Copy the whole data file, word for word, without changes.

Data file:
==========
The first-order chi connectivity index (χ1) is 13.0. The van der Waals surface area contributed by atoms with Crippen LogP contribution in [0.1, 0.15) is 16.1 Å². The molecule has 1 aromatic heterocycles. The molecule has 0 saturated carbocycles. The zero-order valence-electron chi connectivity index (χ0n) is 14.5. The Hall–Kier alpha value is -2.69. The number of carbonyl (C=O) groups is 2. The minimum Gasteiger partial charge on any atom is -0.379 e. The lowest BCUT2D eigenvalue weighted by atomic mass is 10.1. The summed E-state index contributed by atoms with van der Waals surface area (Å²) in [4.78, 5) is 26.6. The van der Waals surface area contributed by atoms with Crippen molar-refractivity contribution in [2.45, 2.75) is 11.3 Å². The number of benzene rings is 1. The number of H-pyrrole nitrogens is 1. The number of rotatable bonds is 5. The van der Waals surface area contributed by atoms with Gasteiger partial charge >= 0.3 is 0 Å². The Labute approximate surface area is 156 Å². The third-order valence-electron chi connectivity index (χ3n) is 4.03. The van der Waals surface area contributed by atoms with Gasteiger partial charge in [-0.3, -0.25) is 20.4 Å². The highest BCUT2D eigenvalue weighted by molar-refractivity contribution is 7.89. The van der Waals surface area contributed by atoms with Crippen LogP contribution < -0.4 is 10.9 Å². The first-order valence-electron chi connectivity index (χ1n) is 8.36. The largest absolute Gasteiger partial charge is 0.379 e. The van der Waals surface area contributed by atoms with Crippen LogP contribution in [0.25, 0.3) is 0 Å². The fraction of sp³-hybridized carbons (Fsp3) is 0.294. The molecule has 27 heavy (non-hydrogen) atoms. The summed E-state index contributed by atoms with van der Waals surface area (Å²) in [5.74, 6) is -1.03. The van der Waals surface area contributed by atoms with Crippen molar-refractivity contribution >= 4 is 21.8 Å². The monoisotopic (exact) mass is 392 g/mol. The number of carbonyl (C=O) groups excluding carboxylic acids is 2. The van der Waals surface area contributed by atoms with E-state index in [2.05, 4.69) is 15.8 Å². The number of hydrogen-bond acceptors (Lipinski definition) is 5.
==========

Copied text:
The first-order chi connectivity index (χ1) is 13.0. The van der Waals surface area contributed by atoms with Crippen LogP contribution in [0.1, 0.15) is 16.1 Å². The molecule has 1 aromatic heterocycles. The molecule has 0 saturated carbocycles. The zero-order valence-electron chi connectivity index (χ0n) is 14.5. The Hall–Kier alpha value is -2.69. The number of carbonyl (C=O) groups is 2. The minimum Gasteiger partial charge on any atom is -0.379 e. The lowest BCUT2D eigenvalue weighted by atomic mass is 10.1. The summed E-state index contributed by atoms with van der Waals surface area (Å²) in [4.78, 5) is 26.6. The van der Waals surface area contributed by atoms with Crippen molar-refractivity contribution in [2.45, 2.75) is 11.3 Å². The number of benzene rings is 1. The number of H-pyrrole nitrogens is 1. The number of rotatable bonds is 5. The van der Waals surface area contributed by atoms with Gasteiger partial charge >= 0.3 is 0 Å². The Labute approximate surface area is 156 Å². The third-order valence-electron chi connectivity index (χ3n) is 4.03. The van der Waals surface area contributed by atoms with Gasteiger partial charge in [-0.3, -0.25) is 20.4 Å². The highest BCUT2D eigenvalue weighted by molar-refractivity contribution is 7.89. The van der Waals surface area contributed by atoms with Crippen LogP contribution < -0.4 is 10.9 Å². The first-order valence-electron chi connectivity index (χ1n) is 8.36. The largest absolute Gasteiger partial charge is 0.379 e. The van der Waals surface area contributed by atoms with Crippen LogP contribution in [0.25, 0.3) is 0 Å². The fraction of sp³-hybridized carbons (Fsp3) is 0.294. The molecule has 27 heavy (non-hydrogen) atoms. The summed E-state index contributed by atoms with van der Waals surface area (Å²) in [5.74, 6) is -1.03. The van der Waals surface area contributed by atoms with Crippen molar-refractivity contribution >= 4 is 21.8 Å². The monoisotopic (exact) mass is 392 g/mol. The number of carbonyl (C=O) groups excluding carboxylic acids is 2. The van der Waals surface area contributed by atoms with E-state index in [2.05, 4.69) is 15.8 Å². The number of hydrogen-bond acceptors (Lipinski definition) is 5.